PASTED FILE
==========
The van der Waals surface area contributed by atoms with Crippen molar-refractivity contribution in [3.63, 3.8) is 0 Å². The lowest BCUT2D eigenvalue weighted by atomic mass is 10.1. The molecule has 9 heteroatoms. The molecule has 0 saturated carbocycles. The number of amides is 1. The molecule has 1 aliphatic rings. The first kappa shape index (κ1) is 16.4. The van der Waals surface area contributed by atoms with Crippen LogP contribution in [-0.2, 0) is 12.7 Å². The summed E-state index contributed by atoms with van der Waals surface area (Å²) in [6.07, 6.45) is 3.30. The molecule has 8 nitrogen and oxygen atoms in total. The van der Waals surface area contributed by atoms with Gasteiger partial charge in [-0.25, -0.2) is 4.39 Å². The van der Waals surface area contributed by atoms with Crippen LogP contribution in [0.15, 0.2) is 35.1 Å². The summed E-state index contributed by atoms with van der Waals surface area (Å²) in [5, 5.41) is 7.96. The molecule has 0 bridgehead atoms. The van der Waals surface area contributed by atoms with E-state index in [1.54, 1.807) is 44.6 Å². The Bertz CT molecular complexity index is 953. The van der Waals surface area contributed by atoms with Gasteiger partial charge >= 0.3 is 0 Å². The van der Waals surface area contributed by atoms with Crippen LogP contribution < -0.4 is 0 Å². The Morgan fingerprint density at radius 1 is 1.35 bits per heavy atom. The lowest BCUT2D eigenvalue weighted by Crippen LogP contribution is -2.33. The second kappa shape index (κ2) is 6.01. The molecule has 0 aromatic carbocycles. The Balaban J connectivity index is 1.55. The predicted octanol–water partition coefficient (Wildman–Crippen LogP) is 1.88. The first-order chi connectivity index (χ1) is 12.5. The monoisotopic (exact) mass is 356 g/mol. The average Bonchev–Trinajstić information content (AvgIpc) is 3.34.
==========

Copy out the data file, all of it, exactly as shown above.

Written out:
The van der Waals surface area contributed by atoms with Crippen molar-refractivity contribution in [3.63, 3.8) is 0 Å². The lowest BCUT2D eigenvalue weighted by atomic mass is 10.1. The molecule has 9 heteroatoms. The molecule has 0 saturated carbocycles. The number of amides is 1. The molecule has 1 aliphatic rings. The first kappa shape index (κ1) is 16.4. The van der Waals surface area contributed by atoms with Crippen LogP contribution in [-0.2, 0) is 12.7 Å². The summed E-state index contributed by atoms with van der Waals surface area (Å²) in [6.07, 6.45) is 3.30. The molecule has 8 nitrogen and oxygen atoms in total. The van der Waals surface area contributed by atoms with Gasteiger partial charge in [-0.25, -0.2) is 4.39 Å². The van der Waals surface area contributed by atoms with Crippen LogP contribution in [0.15, 0.2) is 35.1 Å². The summed E-state index contributed by atoms with van der Waals surface area (Å²) in [5, 5.41) is 7.96. The molecule has 0 bridgehead atoms. The van der Waals surface area contributed by atoms with E-state index in [1.54, 1.807) is 44.6 Å². The Bertz CT molecular complexity index is 953. The van der Waals surface area contributed by atoms with Gasteiger partial charge >= 0.3 is 0 Å². The van der Waals surface area contributed by atoms with Crippen LogP contribution < -0.4 is 0 Å². The Morgan fingerprint density at radius 1 is 1.35 bits per heavy atom. The lowest BCUT2D eigenvalue weighted by Crippen LogP contribution is -2.33. The second kappa shape index (κ2) is 6.01. The molecule has 0 aromatic carbocycles. The Balaban J connectivity index is 1.55. The predicted octanol–water partition coefficient (Wildman–Crippen LogP) is 1.88. The first-order chi connectivity index (χ1) is 12.5. The monoisotopic (exact) mass is 356 g/mol. The average Bonchev–Trinajstić information content (AvgIpc) is 3.34.